Putin's Warning to U.S.: We Will Target You if You Deploy Missiles in Europe
Russian President Vladimir Putin | (Photo credit: kremlin.ru)

Toronto, February 21: Weeks after the Trump Administration quit the 1987 Intermediate-Range Nuclear Forces treaty with Russia, Vladimir Putin has sent out a stark warning to Washington DC. Putin addressed the treaty in his State of the Union address and said, "I'm saying this clearly and openly, Russia will be forced to deploy weapons that can be used... against the decision-making centres that are behind the missile systems which threaten us," Putin said.

"The capability of such weapons, including the time to reach those centres, will be equivalent to the threats against Russia." In short, Putin has said that U.S. cities will be targeted if the U.S. brings missiles to Europe to target Russia.

The Russian president accused the U.S. of abandoning the treaty to pursue new missiles and weapons technology and said the Trump Administration has tried to pin the blame on Moscow. Putin promised that Russia’s stance remained the same despite the U.S. abandoning the treaty and that Moscow would not deploy short or intermediate-range missiles in western Russia unless similar weapons were first deployed in Europe. "We don't want confrontation, particularly with such a global power as the US," he said.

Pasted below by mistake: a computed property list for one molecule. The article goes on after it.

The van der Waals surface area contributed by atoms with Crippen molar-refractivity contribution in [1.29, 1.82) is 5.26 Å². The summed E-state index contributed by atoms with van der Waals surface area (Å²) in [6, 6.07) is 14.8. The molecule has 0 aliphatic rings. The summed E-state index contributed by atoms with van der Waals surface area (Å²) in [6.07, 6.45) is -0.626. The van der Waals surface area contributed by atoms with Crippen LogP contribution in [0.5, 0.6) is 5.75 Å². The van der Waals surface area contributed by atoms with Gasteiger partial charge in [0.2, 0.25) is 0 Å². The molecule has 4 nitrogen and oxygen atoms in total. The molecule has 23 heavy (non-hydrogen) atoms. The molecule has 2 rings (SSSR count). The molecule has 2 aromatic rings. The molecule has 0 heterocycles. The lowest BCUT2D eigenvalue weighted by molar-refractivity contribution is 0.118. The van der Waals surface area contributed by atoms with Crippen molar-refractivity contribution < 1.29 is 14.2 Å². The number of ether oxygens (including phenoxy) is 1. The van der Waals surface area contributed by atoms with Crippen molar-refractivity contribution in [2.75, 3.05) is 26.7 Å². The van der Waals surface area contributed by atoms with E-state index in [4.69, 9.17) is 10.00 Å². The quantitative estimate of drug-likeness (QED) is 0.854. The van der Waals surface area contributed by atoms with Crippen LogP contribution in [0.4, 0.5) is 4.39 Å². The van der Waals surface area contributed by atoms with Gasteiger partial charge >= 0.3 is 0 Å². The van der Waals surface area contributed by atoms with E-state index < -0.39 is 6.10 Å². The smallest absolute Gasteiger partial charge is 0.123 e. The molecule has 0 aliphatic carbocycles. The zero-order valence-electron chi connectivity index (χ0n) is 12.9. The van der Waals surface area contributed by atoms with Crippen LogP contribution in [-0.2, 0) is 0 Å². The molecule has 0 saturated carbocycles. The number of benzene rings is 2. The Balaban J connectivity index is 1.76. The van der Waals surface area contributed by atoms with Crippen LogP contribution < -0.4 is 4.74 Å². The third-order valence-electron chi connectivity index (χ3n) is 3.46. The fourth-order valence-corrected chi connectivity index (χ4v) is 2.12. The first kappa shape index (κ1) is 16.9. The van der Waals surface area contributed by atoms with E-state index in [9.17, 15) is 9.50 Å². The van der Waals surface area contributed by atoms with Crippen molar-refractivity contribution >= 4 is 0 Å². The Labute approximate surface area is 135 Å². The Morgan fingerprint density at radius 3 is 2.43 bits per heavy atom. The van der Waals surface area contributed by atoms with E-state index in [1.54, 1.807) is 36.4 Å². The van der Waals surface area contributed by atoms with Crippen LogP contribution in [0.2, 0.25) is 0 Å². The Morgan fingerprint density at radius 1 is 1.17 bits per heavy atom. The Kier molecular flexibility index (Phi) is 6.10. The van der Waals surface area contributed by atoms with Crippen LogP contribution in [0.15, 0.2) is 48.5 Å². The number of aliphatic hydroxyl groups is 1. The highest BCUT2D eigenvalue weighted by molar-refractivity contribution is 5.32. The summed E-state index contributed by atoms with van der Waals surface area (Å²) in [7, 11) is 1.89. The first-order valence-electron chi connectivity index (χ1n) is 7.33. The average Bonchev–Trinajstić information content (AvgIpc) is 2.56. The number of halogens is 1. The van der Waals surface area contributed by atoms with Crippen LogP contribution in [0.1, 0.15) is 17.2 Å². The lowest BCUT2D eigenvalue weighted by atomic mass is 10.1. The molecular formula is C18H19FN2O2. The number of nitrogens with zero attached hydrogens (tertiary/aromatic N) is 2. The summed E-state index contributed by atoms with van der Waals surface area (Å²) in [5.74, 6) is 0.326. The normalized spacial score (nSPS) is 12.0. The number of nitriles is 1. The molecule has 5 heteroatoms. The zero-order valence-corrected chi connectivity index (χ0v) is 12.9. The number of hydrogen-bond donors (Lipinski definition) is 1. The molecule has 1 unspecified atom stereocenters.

According to the 1987 INF treaty, neither of the two nuclear-armed powers could develop nor deploy land-based missiles within a range of 500-5,500km of each other. This treaty led to nuclear missiles being removed from Europe and in turn reducing the threat of a nuclear war breaking out between the U.S. and Russia.

The INF treaty was abandoned by U.S. National Security Adviser John Bolton who accused Russia of secretly developing such missiles and deploying them close to NATO countries.

During his speech, Putin also disclosed Russia’s work on developing a new range of super missiles such as the Tsirkon, a hypersonic missile for the Russian Navy that could travel up to 1,000km and would be able to strike land targets. He added that the new Sarmat intercontinental ballistic missile, the Burevestnik nuclear-powered cruise missile and the Poseidon nuclear-powered underwater drone have performed well in recent tests.

Putin’s speech was aimed at projecting strength at the West as the U.S. and UK have worked to bring sanctions against Moscow for its alleged nerve-agent attack as well as cyber-attacks against them in 2018. His address to his domestic audience was intended to show that the country is strong and resilient under his leadership even as Putin’s approval ratings are at a five-year low in the country.